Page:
Hannah Kiresuk receives her monthly intravenous chemotherapy on Friday. The treatment to combat an aggressive form of the muscular degenerative disease, myasthenia gravis, is rough enough for the 20-year-old from Roseville.
But enduring the morning without Hammy by her side will be especially painful.
Hammy the Cow is a stuffed animal the young woman has owned and cherished since creating him at a State Fair Build-A-Bear workshop 10 years ago. He’s been with her through 300 days in the hospital, 30 surgeries and countless doctor appointments.
Yes, she knows that “it seems kind of silly for a 20-year-old to want to have a stuffed animal,” said her mom, Teri Kiresuk, an occupational health specialist at Children’s Hospitals and Clinics of Minnesota. “But that distraction is what helps her survive.”
Hannah thinks Hammy fell out of her backpack somewhere in the Minneapolis skyway system between Target Center and Mayo Square on Sunday, Feb. 28. Hannah and her dad, Alex, were on their way to Kieran’s Irish Pub to attend a fundraiser for Hannah’s much needed bone marrow transplant. Her family has posted pictures of Hannah and Hammy on Facebook (Team Hannah’s Courage), created posters and reached out to the media.
Hammy won’t be hard to identify. The little softy has several scars, hearing aids, a “trache” tube, blood pressure cuff and an oxygen mask. He wears a hat, gown and glasses. In short, he’s got pretty much everything Hannah has.
“He’s a cute little cow,” Teri said.
The surgical scars and loving touches are courtesy of Healing Helpers, (healinghelpers147.com), an Idaho-based nonprofit that brings comfort to children and young adults dealing with medical challenges by creating stuffed animals that duplicate their scars. Hannah found the organization online and has sent Hammy to Healing Helpers three times. In addition, she organized a high school charitable drive where she collected 300 stuffed animals for the organization.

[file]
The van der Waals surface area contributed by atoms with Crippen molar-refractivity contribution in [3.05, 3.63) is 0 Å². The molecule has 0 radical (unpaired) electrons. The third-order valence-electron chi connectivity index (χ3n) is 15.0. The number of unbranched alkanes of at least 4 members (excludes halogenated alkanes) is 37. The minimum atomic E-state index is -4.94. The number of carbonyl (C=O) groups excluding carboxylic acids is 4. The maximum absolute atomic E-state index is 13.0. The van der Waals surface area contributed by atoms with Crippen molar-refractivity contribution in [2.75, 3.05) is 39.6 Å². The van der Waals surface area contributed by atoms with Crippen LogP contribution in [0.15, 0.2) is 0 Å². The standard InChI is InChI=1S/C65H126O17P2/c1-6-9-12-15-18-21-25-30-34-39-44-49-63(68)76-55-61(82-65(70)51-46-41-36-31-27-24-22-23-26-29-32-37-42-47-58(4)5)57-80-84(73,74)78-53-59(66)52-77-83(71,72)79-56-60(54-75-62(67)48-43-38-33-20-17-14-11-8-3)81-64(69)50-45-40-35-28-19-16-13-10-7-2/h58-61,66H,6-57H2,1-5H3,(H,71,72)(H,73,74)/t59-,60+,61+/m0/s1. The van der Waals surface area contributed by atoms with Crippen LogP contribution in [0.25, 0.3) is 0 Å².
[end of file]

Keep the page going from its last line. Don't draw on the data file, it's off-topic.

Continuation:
But her soft spot is reserved for Hammy.
“The poor skyway security people have been pestered by her to death,” Teri said. “A guard at Target Center asked, ‘Can’t you just buy her a new stuffed animal?’ When we explained the situation, he said, ‘I will check every day.’ ”
Hannah was a “big-time” tuba player and alpine ski racer at Roseville High School. Her sister, Liz, also is a skier, and a supportive sister.
At about 14, Hannah got very sick. The diagnosis came at 16. While myasthenia gravis is not terminal, “Hannah is not responding well to treatments,” Teri said, which is why the bone marrow transplant is needed. Financial support is desperately needed, too, as the cost of the transplant will be at least half a million dollars, Teri said.
Currently, Hannah requires a ventilator-like machine to breathe when sleeping. She has trouble swallowing and concentrating. She uses a walker in the house, a wheelchair outside. She’s on steroids and oral chemo, in addition to the monthly IV treatments which knock her for a loop for about three days.
“That’s why she really wants her cow back,” said her mom.
If you find Hammy, please contact Teri Kiresuk at email@example.com. For more information, go to cotaforhannahk.com.
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